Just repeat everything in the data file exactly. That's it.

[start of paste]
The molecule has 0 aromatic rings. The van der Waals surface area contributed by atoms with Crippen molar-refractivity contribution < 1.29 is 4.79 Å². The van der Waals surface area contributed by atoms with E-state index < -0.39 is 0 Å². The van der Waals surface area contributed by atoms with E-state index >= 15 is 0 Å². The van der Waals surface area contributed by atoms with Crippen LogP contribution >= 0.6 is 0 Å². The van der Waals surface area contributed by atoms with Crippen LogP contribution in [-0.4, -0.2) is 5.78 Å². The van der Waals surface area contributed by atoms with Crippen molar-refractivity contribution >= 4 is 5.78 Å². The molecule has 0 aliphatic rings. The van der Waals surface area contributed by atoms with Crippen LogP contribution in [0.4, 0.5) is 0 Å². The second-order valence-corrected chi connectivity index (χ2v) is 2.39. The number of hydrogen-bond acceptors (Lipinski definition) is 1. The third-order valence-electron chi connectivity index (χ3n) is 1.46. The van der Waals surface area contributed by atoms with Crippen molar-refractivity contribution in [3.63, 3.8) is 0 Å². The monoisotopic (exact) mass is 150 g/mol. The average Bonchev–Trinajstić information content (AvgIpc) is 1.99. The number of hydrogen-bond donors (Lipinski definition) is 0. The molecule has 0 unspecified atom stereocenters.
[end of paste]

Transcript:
The molecule has 0 aromatic rings. The van der Waals surface area contributed by atoms with Crippen molar-refractivity contribution < 1.29 is 4.79 Å². The van der Waals surface area contributed by atoms with E-state index < -0.39 is 0 Å². The van der Waals surface area contributed by atoms with E-state index >= 15 is 0 Å². The van der Waals surface area contributed by atoms with Crippen LogP contribution >= 0.6 is 0 Å². The van der Waals surface area contributed by atoms with Crippen LogP contribution in [-0.4, -0.2) is 5.78 Å². The van der Waals surface area contributed by atoms with Crippen molar-refractivity contribution >= 4 is 5.78 Å². The molecule has 0 aliphatic rings. The van der Waals surface area contributed by atoms with Crippen LogP contribution in [0.4, 0.5) is 0 Å². The second-order valence-corrected chi connectivity index (χ2v) is 2.39. The number of hydrogen-bond acceptors (Lipinski definition) is 1. The third-order valence-electron chi connectivity index (χ3n) is 1.46. The van der Waals surface area contributed by atoms with Crippen molar-refractivity contribution in [3.63, 3.8) is 0 Å². The monoisotopic (exact) mass is 150 g/mol. The average Bonchev–Trinajstić information content (AvgIpc) is 1.99. The number of hydrogen-bond donors (Lipinski definition) is 0. The molecule has 0 unspecified atom stereocenters.